Despite concerns about earthquakes, the business secretary said the current limit of 0.5 on the Richter scale was “too low”.
Speaking on BBC Newsnight on Wednesday evening, Mr Rees-Mogg indicated that the government would review the current permitted levels of seismic activity at fracking sites.
“The seismic limits will be reviewed to see a proportionate level. 0.5 on the Richter scale, which is only noticeable with sophisticated machinery, it is quite right that fracking would not take place – that level is too low,” he said.
Mr Rees-Mogg, who will set out plans to end the fracking ban on Thursday, said: “I can’t confirm a new level, because that is being looked at.”
It comes as Ms Truss defended the idea of potentially breaching a Tory manifesto pledge by lifting the ban on fracking, claiming the energy crisis is the “number one issue we face”.
The prime minister insisted she will not authorise “anything that carries a risk”, but the government is yet to produce evidence showing hydraulic shale gas extraction is safe.
The 2019 Conservative manifesto pledged not to lift England’s moratorium unless fracking was scientifically proven to be safe amid concerns over earthquakes.
A British Geological Survey review into its safety was commissioned, but its publication was delayed by the Queen’s death. It is expected to be published on Thursday, as ministers set out how it will end the fracking ban.
A leaked copy of the scientific review acknowledged that forecasting for drilling-induced earthquakes “remains a scientific challenge”. It reportedly states that there is little evidence that progress has been made in reducing and predicting the risk of earthquakes from fracking.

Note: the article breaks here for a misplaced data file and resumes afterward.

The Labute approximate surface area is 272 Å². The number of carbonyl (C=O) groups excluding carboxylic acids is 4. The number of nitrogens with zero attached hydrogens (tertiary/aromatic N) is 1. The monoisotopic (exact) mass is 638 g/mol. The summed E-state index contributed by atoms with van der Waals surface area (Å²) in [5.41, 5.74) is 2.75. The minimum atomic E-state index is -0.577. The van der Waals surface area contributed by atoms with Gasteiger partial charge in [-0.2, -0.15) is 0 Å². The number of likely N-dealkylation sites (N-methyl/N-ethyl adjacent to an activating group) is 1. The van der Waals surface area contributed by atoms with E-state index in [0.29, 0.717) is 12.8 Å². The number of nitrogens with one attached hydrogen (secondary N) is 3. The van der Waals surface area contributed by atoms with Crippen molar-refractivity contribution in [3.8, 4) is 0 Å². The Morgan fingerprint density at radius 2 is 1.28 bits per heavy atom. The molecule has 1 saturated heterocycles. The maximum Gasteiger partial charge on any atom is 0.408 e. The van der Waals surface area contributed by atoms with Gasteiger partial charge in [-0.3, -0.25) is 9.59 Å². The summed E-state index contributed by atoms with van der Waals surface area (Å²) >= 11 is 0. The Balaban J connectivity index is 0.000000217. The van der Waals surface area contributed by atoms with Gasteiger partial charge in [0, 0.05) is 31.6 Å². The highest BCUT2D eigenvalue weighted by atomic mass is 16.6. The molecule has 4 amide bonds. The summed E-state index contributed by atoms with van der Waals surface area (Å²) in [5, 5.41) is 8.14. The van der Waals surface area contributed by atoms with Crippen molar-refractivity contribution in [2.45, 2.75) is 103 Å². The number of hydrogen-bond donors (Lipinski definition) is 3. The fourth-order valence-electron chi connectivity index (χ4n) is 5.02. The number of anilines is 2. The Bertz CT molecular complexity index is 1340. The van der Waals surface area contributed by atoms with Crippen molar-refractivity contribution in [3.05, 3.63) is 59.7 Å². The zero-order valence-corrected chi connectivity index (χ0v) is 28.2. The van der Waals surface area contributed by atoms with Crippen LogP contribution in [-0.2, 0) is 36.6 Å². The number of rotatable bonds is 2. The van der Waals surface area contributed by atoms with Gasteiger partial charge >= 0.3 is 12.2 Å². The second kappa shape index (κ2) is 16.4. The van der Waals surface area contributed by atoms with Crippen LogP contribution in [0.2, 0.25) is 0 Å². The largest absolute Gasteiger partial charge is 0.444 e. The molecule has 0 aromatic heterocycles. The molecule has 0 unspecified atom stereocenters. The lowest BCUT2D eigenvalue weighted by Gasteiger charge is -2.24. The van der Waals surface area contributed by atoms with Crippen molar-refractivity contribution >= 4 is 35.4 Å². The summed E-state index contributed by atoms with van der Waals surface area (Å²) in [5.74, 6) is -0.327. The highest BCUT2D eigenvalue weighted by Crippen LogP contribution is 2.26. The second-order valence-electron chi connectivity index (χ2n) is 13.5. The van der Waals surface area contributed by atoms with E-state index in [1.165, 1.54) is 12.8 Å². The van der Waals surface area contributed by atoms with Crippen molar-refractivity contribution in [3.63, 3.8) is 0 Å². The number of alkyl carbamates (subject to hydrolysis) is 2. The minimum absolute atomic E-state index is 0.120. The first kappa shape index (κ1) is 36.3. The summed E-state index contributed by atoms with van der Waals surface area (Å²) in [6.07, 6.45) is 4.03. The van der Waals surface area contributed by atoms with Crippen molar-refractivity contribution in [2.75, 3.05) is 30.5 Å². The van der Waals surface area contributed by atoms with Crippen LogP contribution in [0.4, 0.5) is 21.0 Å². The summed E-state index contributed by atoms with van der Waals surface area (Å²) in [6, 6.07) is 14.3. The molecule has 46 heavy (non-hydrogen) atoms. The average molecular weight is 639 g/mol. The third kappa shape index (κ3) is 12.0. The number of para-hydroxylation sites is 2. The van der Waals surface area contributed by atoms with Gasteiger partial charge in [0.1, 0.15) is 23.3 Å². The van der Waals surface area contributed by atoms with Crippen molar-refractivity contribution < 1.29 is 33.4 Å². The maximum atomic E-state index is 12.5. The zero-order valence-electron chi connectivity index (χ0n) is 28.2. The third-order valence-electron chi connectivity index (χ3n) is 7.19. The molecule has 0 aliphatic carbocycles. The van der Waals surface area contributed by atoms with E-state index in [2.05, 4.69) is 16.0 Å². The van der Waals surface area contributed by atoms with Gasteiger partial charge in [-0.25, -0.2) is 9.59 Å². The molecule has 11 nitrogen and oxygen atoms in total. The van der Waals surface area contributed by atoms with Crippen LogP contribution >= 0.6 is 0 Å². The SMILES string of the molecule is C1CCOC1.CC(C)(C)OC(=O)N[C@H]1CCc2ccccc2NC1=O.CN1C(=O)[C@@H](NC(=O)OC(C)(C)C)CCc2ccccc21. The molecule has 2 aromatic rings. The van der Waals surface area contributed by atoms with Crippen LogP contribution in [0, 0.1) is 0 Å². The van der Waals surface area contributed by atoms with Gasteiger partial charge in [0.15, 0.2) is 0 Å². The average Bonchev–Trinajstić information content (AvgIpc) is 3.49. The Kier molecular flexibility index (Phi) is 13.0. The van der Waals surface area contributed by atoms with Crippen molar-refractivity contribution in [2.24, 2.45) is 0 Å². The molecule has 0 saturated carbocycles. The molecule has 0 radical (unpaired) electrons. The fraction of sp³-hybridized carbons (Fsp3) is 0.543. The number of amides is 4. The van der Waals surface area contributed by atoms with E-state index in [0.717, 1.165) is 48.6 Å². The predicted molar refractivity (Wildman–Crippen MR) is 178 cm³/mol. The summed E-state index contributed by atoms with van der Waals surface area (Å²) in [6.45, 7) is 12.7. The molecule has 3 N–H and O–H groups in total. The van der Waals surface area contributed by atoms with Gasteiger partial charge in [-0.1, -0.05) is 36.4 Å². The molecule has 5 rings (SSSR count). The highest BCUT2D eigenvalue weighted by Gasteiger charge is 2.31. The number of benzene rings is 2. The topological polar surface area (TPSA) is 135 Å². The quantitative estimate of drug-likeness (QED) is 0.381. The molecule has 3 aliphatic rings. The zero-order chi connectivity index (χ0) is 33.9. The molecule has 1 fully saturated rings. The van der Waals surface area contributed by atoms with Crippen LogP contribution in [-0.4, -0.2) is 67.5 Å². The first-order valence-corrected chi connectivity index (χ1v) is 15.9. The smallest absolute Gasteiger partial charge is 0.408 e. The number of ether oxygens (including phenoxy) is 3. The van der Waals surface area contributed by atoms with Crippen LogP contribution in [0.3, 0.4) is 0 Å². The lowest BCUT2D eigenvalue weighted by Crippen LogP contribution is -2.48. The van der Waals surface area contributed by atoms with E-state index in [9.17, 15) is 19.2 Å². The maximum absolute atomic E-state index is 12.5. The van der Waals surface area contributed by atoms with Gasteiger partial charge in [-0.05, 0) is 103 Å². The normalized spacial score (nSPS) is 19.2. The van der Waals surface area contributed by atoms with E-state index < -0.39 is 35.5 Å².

“Fracking is a part of the energy mix – we should be looking at all options. No option should be off the table to improve our energy security because that’s the number one issue we face,” said Ms Truss.
She told reporters travelling with her during a UN summit in New York: “We will not be going ahead with anything that carries a risk but I’m clear that energy security is vital.”
However, senior government adviser Lord Debden told The Independent there is no evidence that if the UK maximised fracking and North Sea extraction that it would have a meaningful impact on the international price of gas.
Environmental groups hit out at the government move to lift the ban, with Greenpeace energy security campaigner Philip Evans warning that drilling for more fossil fuels “will not lower bills, make us less dependent on volatile fossil fuel markets or cut our carbon emissions”.
He added: “Fracking may not even work at all. Even when the government went ‘all out for shale’, the frackers produced no energy for the UK but managed to create two holes in a muddy field, traffic, noise and a colossal amount of controversy.”
Friends of the Earth campaigner Danny Gross said fracking was the most unpopular and least effective way of generating energy in the UK, and said any attempt to water down the rules that safeguarded against the process would “only fuel its unpopularity”.
Analysis by Friends of the Earth suggested 91 of England’s 333 local authorities have oil and gas exploration licences. Some 143 parliamentary constituencies, mainly in northern England and the Midlands have licences which could potentially allow firms to examine gas reserves.
Labour’s Ed Miliband accused the government of breaking “yet another manifesto promise”, calling fracking a “dangerous fantasy”. He added: “We now have an energy policy run for big fossil fuel interests not for the British people.”